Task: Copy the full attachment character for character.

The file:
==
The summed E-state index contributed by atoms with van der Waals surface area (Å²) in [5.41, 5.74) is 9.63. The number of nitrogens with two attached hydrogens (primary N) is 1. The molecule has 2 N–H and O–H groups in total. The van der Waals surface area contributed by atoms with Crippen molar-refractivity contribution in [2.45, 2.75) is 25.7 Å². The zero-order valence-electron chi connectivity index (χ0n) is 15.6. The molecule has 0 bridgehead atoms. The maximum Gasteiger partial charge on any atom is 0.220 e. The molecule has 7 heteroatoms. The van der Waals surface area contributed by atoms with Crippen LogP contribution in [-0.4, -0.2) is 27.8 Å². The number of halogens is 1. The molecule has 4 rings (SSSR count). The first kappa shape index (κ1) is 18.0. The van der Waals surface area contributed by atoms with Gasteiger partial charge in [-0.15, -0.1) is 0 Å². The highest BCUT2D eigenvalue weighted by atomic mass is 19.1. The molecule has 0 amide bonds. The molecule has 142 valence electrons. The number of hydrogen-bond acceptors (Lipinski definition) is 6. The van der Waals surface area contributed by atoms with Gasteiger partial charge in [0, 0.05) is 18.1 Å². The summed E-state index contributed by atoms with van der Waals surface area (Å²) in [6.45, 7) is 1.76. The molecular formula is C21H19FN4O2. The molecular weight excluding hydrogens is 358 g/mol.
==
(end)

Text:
The summed E-state index contributed by atoms with van der Waals surface area (Å²) in [5.41, 5.74) is 9.63. The number of nitrogens with two attached hydrogens (primary N) is 1. The molecule has 2 N–H and O–H groups in total. The van der Waals surface area contributed by atoms with Crippen molar-refractivity contribution in [2.45, 2.75) is 25.7 Å². The zero-order valence-electron chi connectivity index (χ0n) is 15.6. The molecule has 0 bridgehead atoms. The maximum Gasteiger partial charge on any atom is 0.220 e. The molecule has 7 heteroatoms. The van der Waals surface area contributed by atoms with Crippen LogP contribution in [-0.4, -0.2) is 27.8 Å². The number of halogens is 1. The molecule has 4 rings (SSSR count). The first kappa shape index (κ1) is 18.0. The van der Waals surface area contributed by atoms with Gasteiger partial charge in [-0.15, -0.1) is 0 Å². The highest BCUT2D eigenvalue weighted by atomic mass is 19.1. The molecule has 0 amide bonds. The molecule has 142 valence electrons. The number of hydrogen-bond acceptors (Lipinski definition) is 6. The van der Waals surface area contributed by atoms with Gasteiger partial charge in [0, 0.05) is 18.1 Å². The summed E-state index contributed by atoms with van der Waals surface area (Å²) in [6.45, 7) is 1.76. The molecular formula is C21H19FN4O2. The molecular weight excluding hydrogens is 358 g/mol.